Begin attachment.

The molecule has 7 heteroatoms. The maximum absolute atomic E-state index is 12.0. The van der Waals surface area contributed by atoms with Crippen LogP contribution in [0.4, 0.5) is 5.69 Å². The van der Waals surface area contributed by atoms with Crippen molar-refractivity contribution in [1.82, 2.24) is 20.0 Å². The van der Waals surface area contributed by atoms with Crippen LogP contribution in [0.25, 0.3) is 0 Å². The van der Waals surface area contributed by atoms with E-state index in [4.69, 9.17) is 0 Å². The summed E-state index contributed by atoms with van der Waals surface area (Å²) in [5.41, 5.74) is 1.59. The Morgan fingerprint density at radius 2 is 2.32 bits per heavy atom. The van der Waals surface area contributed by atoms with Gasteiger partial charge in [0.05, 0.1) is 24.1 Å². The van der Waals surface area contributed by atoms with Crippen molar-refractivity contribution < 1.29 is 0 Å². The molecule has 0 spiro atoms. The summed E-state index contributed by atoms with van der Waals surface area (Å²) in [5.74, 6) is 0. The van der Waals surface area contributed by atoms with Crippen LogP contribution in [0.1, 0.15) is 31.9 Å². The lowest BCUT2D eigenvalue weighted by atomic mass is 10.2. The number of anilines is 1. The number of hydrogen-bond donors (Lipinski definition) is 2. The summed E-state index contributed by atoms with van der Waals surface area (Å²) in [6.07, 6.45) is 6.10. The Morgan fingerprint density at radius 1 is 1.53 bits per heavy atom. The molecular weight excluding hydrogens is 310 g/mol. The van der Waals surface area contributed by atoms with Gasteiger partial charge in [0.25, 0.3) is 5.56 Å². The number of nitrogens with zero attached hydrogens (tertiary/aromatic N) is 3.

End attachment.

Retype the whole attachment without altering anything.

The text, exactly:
The molecule has 7 heteroatoms. The maximum absolute atomic E-state index is 12.0. The van der Waals surface area contributed by atoms with Crippen LogP contribution in [0.4, 0.5) is 5.69 Å². The van der Waals surface area contributed by atoms with Crippen molar-refractivity contribution in [1.82, 2.24) is 20.0 Å². The van der Waals surface area contributed by atoms with Crippen LogP contribution in [0.25, 0.3) is 0 Å². The van der Waals surface area contributed by atoms with E-state index in [4.69, 9.17) is 0 Å². The summed E-state index contributed by atoms with van der Waals surface area (Å²) in [5.41, 5.74) is 1.59. The Morgan fingerprint density at radius 2 is 2.32 bits per heavy atom. The van der Waals surface area contributed by atoms with Gasteiger partial charge in [0.05, 0.1) is 24.1 Å². The van der Waals surface area contributed by atoms with Crippen molar-refractivity contribution < 1.29 is 0 Å². The molecule has 0 spiro atoms. The summed E-state index contributed by atoms with van der Waals surface area (Å²) in [5.74, 6) is 0. The van der Waals surface area contributed by atoms with Crippen LogP contribution in [0.1, 0.15) is 31.9 Å². The lowest BCUT2D eigenvalue weighted by atomic mass is 10.2. The number of anilines is 1. The number of hydrogen-bond donors (Lipinski definition) is 2. The summed E-state index contributed by atoms with van der Waals surface area (Å²) in [6.07, 6.45) is 6.10. The Morgan fingerprint density at radius 1 is 1.53 bits per heavy atom. The molecular weight excluding hydrogens is 310 g/mol. The van der Waals surface area contributed by atoms with Gasteiger partial charge in [0.25, 0.3) is 5.56 Å². The number of nitrogens with zero attached hydrogens (tertiary/aromatic N) is 3.